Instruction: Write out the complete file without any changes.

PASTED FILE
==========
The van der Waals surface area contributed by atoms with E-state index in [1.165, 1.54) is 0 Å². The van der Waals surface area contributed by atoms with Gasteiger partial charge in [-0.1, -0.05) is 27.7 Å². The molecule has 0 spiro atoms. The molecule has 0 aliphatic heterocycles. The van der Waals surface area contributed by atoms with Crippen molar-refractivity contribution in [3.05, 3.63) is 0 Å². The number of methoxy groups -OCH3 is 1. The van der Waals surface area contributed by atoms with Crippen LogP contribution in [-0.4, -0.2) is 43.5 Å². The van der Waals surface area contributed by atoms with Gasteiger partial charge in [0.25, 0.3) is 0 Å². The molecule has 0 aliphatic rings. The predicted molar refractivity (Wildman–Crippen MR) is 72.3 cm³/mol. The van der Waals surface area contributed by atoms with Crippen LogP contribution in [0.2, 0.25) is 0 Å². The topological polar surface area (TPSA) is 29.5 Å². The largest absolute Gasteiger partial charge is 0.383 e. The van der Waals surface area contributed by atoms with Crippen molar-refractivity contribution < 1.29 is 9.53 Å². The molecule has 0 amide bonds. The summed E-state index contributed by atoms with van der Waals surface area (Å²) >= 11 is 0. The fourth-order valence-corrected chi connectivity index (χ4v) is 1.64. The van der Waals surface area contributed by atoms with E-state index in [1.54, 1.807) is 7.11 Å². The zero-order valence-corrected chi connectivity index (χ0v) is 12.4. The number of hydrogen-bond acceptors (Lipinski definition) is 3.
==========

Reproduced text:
The van der Waals surface area contributed by atoms with E-state index in [1.165, 1.54) is 0 Å². The van der Waals surface area contributed by atoms with Gasteiger partial charge in [-0.1, -0.05) is 27.7 Å². The molecule has 0 spiro atoms. The molecule has 0 aliphatic heterocycles. The van der Waals surface area contributed by atoms with Crippen molar-refractivity contribution in [3.05, 3.63) is 0 Å². The number of methoxy groups -OCH3 is 1. The van der Waals surface area contributed by atoms with Crippen LogP contribution in [-0.4, -0.2) is 43.5 Å². The van der Waals surface area contributed by atoms with Gasteiger partial charge in [0.25, 0.3) is 0 Å². The molecule has 0 aliphatic rings. The predicted molar refractivity (Wildman–Crippen MR) is 72.3 cm³/mol. The van der Waals surface area contributed by atoms with Crippen LogP contribution in [0.2, 0.25) is 0 Å². The topological polar surface area (TPSA) is 29.5 Å². The largest absolute Gasteiger partial charge is 0.383 e. The van der Waals surface area contributed by atoms with Crippen molar-refractivity contribution < 1.29 is 9.53 Å². The molecule has 0 amide bonds. The summed E-state index contributed by atoms with van der Waals surface area (Å²) >= 11 is 0. The fourth-order valence-corrected chi connectivity index (χ4v) is 1.64. The van der Waals surface area contributed by atoms with E-state index in [1.54, 1.807) is 7.11 Å². The zero-order valence-corrected chi connectivity index (χ0v) is 12.4. The number of hydrogen-bond acceptors (Lipinski definition) is 3.